Cities across the world will need to invest some US$57 trillion in infrastructure from now till 2030 to cater to their growing populations and maintain economic growth.
Faced with increasing climate change challenges, it is ever more important for these cities to be investing into sustainable, climate-resilient projects, said a new report launched by technology giant Siemens, banking firm Citi and non-profit C40 on Tuesday.
Titled “New Perspectives on Climate Finance for Cities”, the document outlines ways in which cities can tap into financial markets to fund climate change projects. It also highlights successful case studies from around the globe.
At the report’s launch on the sidelines of the World Cities Summit at Marina Bay Sands in Singapore, Seth Schulz, C40’s director of research, management and planning, noted that following the historic Paris Agreement on climate change inked last December by the world’s nations, “we must now take bold action to protect our planet for future generations”.
“The only way to do this is dramatically increasing climate financing and attracting more investments,” said Schulz. “By providing an introduction for cities seeking to understand climate finance options, this report is a first step in that direction”.
The study identifies possible routes for supporting climate-related projects and programmes, including bonds, where the market in labeled green bonds has risen substantially from US$0.8 billion in 2007 to US$42 billion in 2015.
Schulz added that “there’s a lot of money out there… and a lot of (infrastructure) projects, but they’re not connecting.”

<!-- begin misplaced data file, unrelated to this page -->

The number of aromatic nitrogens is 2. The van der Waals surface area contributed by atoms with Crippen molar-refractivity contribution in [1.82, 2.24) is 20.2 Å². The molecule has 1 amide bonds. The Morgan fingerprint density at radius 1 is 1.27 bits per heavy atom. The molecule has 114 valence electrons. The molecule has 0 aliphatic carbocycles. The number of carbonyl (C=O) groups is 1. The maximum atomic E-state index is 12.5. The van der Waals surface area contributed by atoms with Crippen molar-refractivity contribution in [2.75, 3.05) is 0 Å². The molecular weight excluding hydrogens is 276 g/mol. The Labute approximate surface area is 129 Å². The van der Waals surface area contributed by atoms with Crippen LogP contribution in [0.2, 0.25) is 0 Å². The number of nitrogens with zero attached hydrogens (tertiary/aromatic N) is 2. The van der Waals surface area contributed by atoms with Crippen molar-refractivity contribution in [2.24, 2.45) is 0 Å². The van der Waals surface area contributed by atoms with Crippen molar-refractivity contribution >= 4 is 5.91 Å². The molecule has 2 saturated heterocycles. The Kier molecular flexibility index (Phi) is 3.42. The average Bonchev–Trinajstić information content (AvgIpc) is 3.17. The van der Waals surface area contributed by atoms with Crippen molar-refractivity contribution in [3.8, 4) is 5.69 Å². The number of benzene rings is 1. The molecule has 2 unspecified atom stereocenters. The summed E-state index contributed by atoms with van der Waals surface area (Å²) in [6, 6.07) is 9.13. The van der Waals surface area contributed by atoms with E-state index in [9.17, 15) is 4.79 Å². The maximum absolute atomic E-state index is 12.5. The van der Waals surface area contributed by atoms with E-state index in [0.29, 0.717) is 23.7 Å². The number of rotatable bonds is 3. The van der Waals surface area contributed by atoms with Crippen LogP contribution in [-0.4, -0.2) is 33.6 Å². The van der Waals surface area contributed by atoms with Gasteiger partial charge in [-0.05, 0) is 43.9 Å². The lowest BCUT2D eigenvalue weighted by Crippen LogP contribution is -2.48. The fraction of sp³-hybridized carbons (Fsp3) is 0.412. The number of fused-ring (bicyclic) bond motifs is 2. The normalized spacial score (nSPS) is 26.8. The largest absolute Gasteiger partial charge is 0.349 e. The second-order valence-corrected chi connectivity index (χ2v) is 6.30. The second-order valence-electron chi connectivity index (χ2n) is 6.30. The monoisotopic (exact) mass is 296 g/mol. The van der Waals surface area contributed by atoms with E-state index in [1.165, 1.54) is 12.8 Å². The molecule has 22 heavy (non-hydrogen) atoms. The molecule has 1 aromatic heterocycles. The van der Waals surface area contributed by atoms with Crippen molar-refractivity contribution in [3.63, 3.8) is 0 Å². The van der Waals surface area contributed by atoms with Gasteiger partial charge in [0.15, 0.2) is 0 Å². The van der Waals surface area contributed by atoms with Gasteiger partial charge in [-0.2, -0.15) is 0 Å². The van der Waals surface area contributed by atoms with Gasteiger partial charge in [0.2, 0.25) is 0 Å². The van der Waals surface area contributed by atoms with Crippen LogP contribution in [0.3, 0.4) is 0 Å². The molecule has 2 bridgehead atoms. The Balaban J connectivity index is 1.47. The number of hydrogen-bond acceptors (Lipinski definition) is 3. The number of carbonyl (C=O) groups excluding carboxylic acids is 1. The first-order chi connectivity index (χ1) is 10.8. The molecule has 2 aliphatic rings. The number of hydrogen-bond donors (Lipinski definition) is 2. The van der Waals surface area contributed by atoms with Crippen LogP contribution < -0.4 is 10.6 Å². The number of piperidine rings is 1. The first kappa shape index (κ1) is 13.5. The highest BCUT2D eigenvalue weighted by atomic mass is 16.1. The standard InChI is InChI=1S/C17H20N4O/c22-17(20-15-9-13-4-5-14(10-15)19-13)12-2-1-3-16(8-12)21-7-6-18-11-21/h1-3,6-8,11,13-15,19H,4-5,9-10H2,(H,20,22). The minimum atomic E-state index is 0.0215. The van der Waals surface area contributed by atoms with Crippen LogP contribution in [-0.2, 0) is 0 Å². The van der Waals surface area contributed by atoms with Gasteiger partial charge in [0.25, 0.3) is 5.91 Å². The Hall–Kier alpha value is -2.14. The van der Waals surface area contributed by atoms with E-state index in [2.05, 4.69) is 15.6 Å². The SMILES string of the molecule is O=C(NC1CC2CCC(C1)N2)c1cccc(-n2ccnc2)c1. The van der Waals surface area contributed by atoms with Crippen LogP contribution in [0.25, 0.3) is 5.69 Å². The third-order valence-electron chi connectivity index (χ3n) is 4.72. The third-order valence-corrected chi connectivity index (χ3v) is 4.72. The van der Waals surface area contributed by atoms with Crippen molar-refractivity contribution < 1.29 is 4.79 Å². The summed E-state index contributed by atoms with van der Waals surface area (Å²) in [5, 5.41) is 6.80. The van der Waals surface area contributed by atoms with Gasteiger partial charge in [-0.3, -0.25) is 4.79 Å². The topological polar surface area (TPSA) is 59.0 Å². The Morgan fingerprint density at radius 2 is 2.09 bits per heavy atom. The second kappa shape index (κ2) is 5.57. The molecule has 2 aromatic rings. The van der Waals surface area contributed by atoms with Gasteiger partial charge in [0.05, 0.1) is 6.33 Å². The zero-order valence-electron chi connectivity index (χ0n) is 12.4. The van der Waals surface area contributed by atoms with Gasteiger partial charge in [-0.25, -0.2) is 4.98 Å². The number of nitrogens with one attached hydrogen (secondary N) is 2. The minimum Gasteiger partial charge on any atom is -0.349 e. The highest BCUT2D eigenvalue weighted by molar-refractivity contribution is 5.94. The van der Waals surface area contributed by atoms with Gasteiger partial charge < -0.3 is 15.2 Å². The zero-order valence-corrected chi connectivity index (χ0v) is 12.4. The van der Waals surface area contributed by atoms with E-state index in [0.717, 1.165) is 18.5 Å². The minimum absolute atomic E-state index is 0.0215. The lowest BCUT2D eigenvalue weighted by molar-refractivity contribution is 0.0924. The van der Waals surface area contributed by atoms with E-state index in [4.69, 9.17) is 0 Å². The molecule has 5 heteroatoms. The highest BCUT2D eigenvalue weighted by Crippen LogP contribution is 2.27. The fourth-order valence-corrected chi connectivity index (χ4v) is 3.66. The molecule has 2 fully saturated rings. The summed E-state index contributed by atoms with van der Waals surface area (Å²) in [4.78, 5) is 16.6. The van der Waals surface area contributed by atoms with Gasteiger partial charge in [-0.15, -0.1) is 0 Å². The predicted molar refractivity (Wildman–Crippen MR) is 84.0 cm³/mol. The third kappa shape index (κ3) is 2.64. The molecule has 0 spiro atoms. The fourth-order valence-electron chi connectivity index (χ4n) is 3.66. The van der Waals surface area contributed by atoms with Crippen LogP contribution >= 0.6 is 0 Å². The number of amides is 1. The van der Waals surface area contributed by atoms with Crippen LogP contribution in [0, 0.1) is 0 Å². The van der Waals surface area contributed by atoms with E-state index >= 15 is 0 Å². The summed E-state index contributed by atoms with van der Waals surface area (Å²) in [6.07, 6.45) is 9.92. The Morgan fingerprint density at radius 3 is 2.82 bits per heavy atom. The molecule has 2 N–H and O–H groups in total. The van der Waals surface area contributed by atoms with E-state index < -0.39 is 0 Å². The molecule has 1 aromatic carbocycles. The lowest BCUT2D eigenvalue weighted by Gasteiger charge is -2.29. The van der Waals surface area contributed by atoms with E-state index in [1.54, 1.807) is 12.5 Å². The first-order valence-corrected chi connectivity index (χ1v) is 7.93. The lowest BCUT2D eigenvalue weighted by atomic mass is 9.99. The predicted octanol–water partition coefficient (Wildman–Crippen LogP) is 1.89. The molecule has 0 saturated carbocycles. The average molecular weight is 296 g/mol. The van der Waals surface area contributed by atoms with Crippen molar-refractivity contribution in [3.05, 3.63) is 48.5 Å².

Research by C40, a network of the world’s megacities committed to addressing climate change, showed that only 4 per cent of cities have a credit rating to access international financial markets. To address this, C40 has started an initiative with the World Bank to help cities boost their credit worthiness, said Schulz.
The report will also help cities get the funding they need. It recommends six innovative financing mechanisms – and likely finance providers - for mobilising investment for cities and looks at the benefits and challenges of each approach.
These mechanisms include emission trading schemes; green bonds; international financial institutions; international and regional climate funds; city government-backed funds; and equity capital.
The report’s authors said different approaches to financing infrastructure projects will have different complexity levels across all factors. To help city leaders manage this complexity, the report introduced a risk matrix which shows the challenges that need to be considered and overcome in order to realise these new approaches.
Kenneth Hsi Jung Koo from Citi Orient Securities said that for city planners, “the key is to understand and embrace new approaches to infrastructure and devise enabling financing solutions that will benefit each city according to its specific needs and economic situation.”
The scaling up of climate finance will require national governments to create conducive strategies, policies, and regulatory frameworks to allow public-private collaborations, noted C40.
Martin Powell, head of urban development at Siemens Global Center of Competence for Cities, acknowledged that for most mayors worrying about basic services such as housing and waste management, financing climate change projects is “quite a hard sell”.
Nevertheless, it is important for them to take the time to figure out which projects will best serve the cities and which are most likely to be successful, said Powell, who was previously the Mayoral Advisor on the Environment to the Mayor of London, Boris Johnson.
Underscoring the importance of partnerships, Powell said this joint report is a “spring board for urgently-needed financing solutions and captures the synergistic efforts of the most innovative climate actions taken by cities around the world.”
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